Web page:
SBP eases LC requirement for commercial banks


SBP injects trillions to stabilise market

KARACHI: The State Bank of Pakistan has allowed commerial banks to open letter of credit (LC) for authorised dealers against import of goods into Pakistan from any country in parity with their dollar earnings.

Addressing a function commemorating 75 years of establishment of the SBP, central bank’s Governor Jameel Ahmad said a circular in this regard would be issued soon by the central bank.

Dwindling foreign exchange reserves was the reason behind SBP placing curbs on imports, he said.

Import of goods into Pakistan is regulated by the Ministry of Commerce, the Government of Pakistan, under the Imports and Exports (Control) Act, 1950 and the notifications issued thereunder.

No import is permissible from Israel or from any other country, which may be notified by the Ministry of Commerce. Import of goods originating from any of these countries/ sources is also prohibited.

Imports from India are regulated as notified by the Ministry of Commerce, Government of Pakistan from time to time.

Registration of Importers

According to the SBP, no person can import goods into Pakistan unless he is registered with the Export Promotion Bureau, under the registration (importers and exporters) Order, 1993 or exempted from the provisions of the said order.

Authorised dealers should, therefore, verify that the importer is registered or otherwise exempted before any letter of credit is opened/contract registered or remittance made on his behalf for imports into Pakistan.

According to the SBP, authorised dealers should ensure that the registration number of the importer is invariably furnished on Form ‘I’. Where the importer has been granted an exemption, a suitable mention of this fact should be made on Form ‘I’.

Classification of Imports 

Before establishing any letter of credit/registering contracts, Authorised Dealers should take all precautions to ensure that the goods to be imported under it are clearly classifiable under the Import Trade Control Schedules.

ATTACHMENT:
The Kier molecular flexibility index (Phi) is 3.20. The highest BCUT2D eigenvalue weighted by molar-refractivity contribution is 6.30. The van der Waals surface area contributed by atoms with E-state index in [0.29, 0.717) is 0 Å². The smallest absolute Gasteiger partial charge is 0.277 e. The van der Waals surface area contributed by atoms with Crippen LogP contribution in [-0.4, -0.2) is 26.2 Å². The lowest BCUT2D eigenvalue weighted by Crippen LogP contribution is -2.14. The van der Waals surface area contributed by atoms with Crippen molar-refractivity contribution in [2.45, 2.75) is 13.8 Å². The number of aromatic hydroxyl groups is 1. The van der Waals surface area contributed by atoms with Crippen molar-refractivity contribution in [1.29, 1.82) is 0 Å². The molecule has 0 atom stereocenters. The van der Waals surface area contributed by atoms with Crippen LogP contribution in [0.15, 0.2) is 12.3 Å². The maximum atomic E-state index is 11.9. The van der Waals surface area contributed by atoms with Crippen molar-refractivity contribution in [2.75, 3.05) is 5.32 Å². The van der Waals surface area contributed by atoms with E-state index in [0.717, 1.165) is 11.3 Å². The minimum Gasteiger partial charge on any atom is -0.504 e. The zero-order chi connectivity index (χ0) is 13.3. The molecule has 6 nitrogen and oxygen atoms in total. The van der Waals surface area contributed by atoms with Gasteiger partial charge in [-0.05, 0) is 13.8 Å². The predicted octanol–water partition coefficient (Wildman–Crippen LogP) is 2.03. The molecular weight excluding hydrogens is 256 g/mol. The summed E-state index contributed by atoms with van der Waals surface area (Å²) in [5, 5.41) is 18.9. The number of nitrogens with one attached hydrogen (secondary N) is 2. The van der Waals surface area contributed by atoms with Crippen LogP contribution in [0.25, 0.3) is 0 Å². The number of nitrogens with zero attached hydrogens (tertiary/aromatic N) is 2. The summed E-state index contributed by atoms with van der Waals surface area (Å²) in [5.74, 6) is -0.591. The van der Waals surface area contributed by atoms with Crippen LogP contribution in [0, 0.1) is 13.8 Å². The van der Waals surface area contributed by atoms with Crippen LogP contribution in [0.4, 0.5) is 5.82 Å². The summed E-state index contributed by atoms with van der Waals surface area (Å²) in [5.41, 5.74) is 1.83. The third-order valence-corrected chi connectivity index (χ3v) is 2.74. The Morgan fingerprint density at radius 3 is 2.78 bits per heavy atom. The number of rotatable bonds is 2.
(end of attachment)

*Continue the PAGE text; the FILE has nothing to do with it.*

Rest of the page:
In all cases of doubt, reference should be made either by the Authorised Dealer or the importer direct to the Export Promotion Bureau.

Failure to do so may result in confiscation of goods or imposition of penalty for violating the provisions of the I.T.C. regulations. In all such cases establishment of letter of credit/registration of contract and/or making of remittance will also constitute infringement of the Foreign Exchange regulations.

Modes of payments for imports

According to the SBP, payment for imports may be made either through letters of credit, without letters of credit against documents received for collection on the basis of registration of contracts, or as clean remittance without opening of letter of credit and without registration of contract, as described in detail in the subsequent paragraphs.

Letters of credit to be opened only against firm contracts

Authorised dealers should ensure before opening a letter of credit that in each case a firm commitment exists. For this purpose, they should ensure that an invoice, order or indent has been issued by an indentor duly registered as importer under registration (Importers and Exporters) Order, 1993 and it bears registration number of the indentor concerned. It is also permissible to open a letter of credit on the basis of proforma invoice/order issued/accepted by the foreign supplier.

Authorised dealers should also ensure that while opening letters of credit, full description of the goods to be imported is given in each credit alongwith their prices. In all cases where the amount of the letter of credit is Rs.1,500,000/- or over.

 

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